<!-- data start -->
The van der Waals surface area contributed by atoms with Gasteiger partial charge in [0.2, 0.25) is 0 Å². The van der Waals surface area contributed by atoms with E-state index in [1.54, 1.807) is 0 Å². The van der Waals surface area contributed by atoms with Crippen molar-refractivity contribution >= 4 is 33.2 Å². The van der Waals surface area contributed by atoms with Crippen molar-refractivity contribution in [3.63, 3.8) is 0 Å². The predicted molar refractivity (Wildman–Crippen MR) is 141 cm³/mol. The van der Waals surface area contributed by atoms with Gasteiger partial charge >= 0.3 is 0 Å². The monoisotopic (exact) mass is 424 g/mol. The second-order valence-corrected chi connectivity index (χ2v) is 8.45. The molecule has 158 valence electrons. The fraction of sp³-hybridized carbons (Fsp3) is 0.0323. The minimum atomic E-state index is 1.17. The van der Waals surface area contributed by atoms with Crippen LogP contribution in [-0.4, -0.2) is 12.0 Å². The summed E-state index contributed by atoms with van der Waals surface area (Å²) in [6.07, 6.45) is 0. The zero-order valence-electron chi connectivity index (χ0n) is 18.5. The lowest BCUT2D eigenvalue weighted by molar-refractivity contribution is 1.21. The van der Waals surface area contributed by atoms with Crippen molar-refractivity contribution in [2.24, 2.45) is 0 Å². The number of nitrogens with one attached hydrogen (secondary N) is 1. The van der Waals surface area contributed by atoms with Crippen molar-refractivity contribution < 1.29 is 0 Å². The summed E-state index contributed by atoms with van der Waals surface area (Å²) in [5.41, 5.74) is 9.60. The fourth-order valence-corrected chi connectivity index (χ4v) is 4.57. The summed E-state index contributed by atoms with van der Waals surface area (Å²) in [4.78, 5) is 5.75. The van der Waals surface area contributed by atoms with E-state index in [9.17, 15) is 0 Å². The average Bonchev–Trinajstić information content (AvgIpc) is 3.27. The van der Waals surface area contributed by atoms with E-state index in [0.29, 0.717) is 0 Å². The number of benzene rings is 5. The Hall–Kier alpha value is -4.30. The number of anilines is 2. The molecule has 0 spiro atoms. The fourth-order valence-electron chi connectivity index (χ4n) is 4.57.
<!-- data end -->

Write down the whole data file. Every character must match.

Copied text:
The van der Waals surface area contributed by atoms with Gasteiger partial charge in [0.2, 0.25) is 0 Å². The van der Waals surface area contributed by atoms with E-state index in [1.54, 1.807) is 0 Å². The van der Waals surface area contributed by atoms with Crippen molar-refractivity contribution >= 4 is 33.2 Å². The van der Waals surface area contributed by atoms with Crippen molar-refractivity contribution in [3.63, 3.8) is 0 Å². The predicted molar refractivity (Wildman–Crippen MR) is 141 cm³/mol. The van der Waals surface area contributed by atoms with Gasteiger partial charge >= 0.3 is 0 Å². The monoisotopic (exact) mass is 424 g/mol. The second-order valence-corrected chi connectivity index (χ2v) is 8.45. The molecule has 158 valence electrons. The fraction of sp³-hybridized carbons (Fsp3) is 0.0323. The minimum atomic E-state index is 1.17. The van der Waals surface area contributed by atoms with Crippen LogP contribution in [-0.4, -0.2) is 12.0 Å². The summed E-state index contributed by atoms with van der Waals surface area (Å²) in [6.07, 6.45) is 0. The zero-order valence-electron chi connectivity index (χ0n) is 18.5. The lowest BCUT2D eigenvalue weighted by molar-refractivity contribution is 1.21. The van der Waals surface area contributed by atoms with Crippen molar-refractivity contribution in [2.24, 2.45) is 0 Å². The number of nitrogens with one attached hydrogen (secondary N) is 1. The van der Waals surface area contributed by atoms with Crippen molar-refractivity contribution < 1.29 is 0 Å². The summed E-state index contributed by atoms with van der Waals surface area (Å²) in [5.41, 5.74) is 9.60. The fourth-order valence-corrected chi connectivity index (χ4v) is 4.57. The summed E-state index contributed by atoms with van der Waals surface area (Å²) in [4.78, 5) is 5.75. The van der Waals surface area contributed by atoms with E-state index in [9.17, 15) is 0 Å². The average Bonchev–Trinajstić information content (AvgIpc) is 3.27. The van der Waals surface area contributed by atoms with E-state index in [0.29, 0.717) is 0 Å². The number of benzene rings is 5. The Hall–Kier alpha value is -4.30. The number of anilines is 2. The molecule has 0 spiro atoms. The fourth-order valence-electron chi connectivity index (χ4n) is 4.57.